EGU General Assembly 2021
© Author(s) 2021. This work is distributed under
the Creative Commons Attribution 4.0 License.

Fault geometry and architecture, an integrated study

Anita Torabi1, Behzad Alaei2, and Audun Libak3
Anita Torabi et al.
  • 1University of Oslo, Geosciences, Oslo, Norway (
  • 2Earth Science Analytics AS
  • 3OCTIO Gravitude

Understanding fault geometry and processes of faulting are important research areas for many applications such as petroleum exploration and production; geothermal energy managements; hydrogeology; waste disposal and CO2 storage underground; earthquake seismology and geological hazard studies. Faults can be described as comprising a core and an enveloping damage zone (e.g. Caine et al. 1996).  The fault core accommodates most of the displacement along multiple slip surfaces and may include fault rocks such as fault gouge, cataclasites, breccia, clay smear, fractures, diagenetic features, and lenses of deformed and undeformed rocks trapped between slip surfaces. Whereas, the deformation is less intense in the damage zone and may include fractures and/or deformation bands depending on the initial porosity of the host rock, minor faults, and folds (Torabi et al., 2020). Fault geometric attributes include fault shape, fault displacement, length, damage zone width and fault core thickness (Caine et al., 1996; Torabi and Berg, 2011). Currently, there are uncertainties in defining and understanding of fault 3D geometry. These uncertainties are to some extent related to the accessibility of the fault geometric attributes and the methodological constraints, utilizing biased data. Details of fault damage zone and fault core structures can be mapped at outcrop, however, their descriptions and statistical handling are usually constrained by their accessibility in the field and their definitions by individual researchers.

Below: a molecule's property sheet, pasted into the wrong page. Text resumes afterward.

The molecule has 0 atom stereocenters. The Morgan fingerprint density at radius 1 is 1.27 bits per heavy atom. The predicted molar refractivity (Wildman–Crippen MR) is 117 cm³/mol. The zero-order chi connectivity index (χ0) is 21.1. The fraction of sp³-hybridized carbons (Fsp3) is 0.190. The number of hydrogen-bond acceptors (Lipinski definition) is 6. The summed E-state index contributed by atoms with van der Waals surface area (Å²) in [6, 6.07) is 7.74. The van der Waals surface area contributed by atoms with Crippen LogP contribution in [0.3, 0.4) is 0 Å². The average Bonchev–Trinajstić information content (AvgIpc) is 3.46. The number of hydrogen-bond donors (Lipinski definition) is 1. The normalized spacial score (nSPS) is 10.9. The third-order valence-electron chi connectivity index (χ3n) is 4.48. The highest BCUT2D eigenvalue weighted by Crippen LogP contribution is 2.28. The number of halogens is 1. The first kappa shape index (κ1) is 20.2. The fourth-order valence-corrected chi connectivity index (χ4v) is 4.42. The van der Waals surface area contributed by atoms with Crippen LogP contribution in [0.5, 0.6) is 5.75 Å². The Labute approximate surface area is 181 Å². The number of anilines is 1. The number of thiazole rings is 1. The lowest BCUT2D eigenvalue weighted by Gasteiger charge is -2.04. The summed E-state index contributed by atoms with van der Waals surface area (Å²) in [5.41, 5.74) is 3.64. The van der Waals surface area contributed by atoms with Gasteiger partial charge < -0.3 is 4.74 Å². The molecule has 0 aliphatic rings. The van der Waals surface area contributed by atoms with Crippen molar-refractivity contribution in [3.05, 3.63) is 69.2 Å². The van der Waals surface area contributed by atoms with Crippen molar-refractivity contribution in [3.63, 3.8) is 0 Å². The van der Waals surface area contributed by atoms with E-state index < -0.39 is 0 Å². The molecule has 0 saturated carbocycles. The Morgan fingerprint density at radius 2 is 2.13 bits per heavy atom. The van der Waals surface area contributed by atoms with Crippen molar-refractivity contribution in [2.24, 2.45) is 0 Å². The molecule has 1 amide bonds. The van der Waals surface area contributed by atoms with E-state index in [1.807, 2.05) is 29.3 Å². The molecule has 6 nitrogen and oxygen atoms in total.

Reflection seismic data is used to study faults in the subsurface, although the interpretation of faults could be affected by the seismic resolution and the accuracy of interpretation (Marchal et al., 2003; Lohr et al., 2008; Iacopini et al., 2016; Torabi et al., 2016). Utilizing seismic attributes, we are able to directly images faults from seismic without a need for interpretation. Using this method, we extracted fault geometric attributes directly from fault images in the fault attribute volumes and studied the 3D shape and displacement distribution of faults (Torabi et al., 2019). By integrating spectral decomposition with seismic attribute workflows, we created enhanced fault attribute volumes with a high resolution, allowing us to detect, and map fault damaged zone (fault damage zone plus fault core in outcrop scale) in seismic data (Alaei and Torabi, 2017). Finally, we integrated the data from outcrop and seismic study in the scaling relations between the faults geometric attributes in order to predict the fault geometry in the subsurface.



How to cite: Torabi, A., Alaei, B., and Libak, A.: Fault geometry and architecture, an integrated study, EGU General Assembly 2021, online, 19–30 Apr 2021, EGU21-2227,, 2021.